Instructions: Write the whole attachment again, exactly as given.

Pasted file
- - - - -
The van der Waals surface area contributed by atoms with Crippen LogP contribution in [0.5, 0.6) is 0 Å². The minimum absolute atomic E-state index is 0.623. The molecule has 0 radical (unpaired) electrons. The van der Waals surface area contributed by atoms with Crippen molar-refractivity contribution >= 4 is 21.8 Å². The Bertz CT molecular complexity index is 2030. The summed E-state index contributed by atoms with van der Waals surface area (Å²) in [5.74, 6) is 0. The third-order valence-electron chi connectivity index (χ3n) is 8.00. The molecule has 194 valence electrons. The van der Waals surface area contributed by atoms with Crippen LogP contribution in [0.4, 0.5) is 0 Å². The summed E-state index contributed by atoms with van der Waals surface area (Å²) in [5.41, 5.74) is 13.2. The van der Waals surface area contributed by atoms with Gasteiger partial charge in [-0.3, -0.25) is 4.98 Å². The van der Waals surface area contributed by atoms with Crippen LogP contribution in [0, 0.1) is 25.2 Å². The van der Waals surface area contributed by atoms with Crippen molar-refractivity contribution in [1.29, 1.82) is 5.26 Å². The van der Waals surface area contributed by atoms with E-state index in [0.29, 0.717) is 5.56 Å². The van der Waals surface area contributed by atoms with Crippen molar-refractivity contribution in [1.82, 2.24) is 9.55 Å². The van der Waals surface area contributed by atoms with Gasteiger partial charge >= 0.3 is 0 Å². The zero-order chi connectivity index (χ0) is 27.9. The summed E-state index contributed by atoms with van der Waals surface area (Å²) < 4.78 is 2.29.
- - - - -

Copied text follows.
The van der Waals surface area contributed by atoms with Crippen LogP contribution in [0.5, 0.6) is 0 Å². The minimum absolute atomic E-state index is 0.623. The molecule has 0 radical (unpaired) electrons. The van der Waals surface area contributed by atoms with Crippen molar-refractivity contribution >= 4 is 21.8 Å². The Bertz CT molecular complexity index is 2030. The summed E-state index contributed by atoms with van der Waals surface area (Å²) in [5.74, 6) is 0. The third-order valence-electron chi connectivity index (χ3n) is 8.00. The molecule has 194 valence electrons. The van der Waals surface area contributed by atoms with Crippen LogP contribution in [0.4, 0.5) is 0 Å². The summed E-state index contributed by atoms with van der Waals surface area (Å²) in [5.41, 5.74) is 13.2. The van der Waals surface area contributed by atoms with Gasteiger partial charge in [-0.3, -0.25) is 4.98 Å². The van der Waals surface area contributed by atoms with Crippen LogP contribution in [0, 0.1) is 25.2 Å². The van der Waals surface area contributed by atoms with Crippen molar-refractivity contribution in [1.29, 1.82) is 5.26 Å². The van der Waals surface area contributed by atoms with E-state index in [0.29, 0.717) is 5.56 Å². The van der Waals surface area contributed by atoms with Crippen molar-refractivity contribution in [1.82, 2.24) is 9.55 Å². The van der Waals surface area contributed by atoms with Gasteiger partial charge >= 0.3 is 0 Å². The zero-order chi connectivity index (χ0) is 27.9. The summed E-state index contributed by atoms with van der Waals surface area (Å²) < 4.78 is 2.29.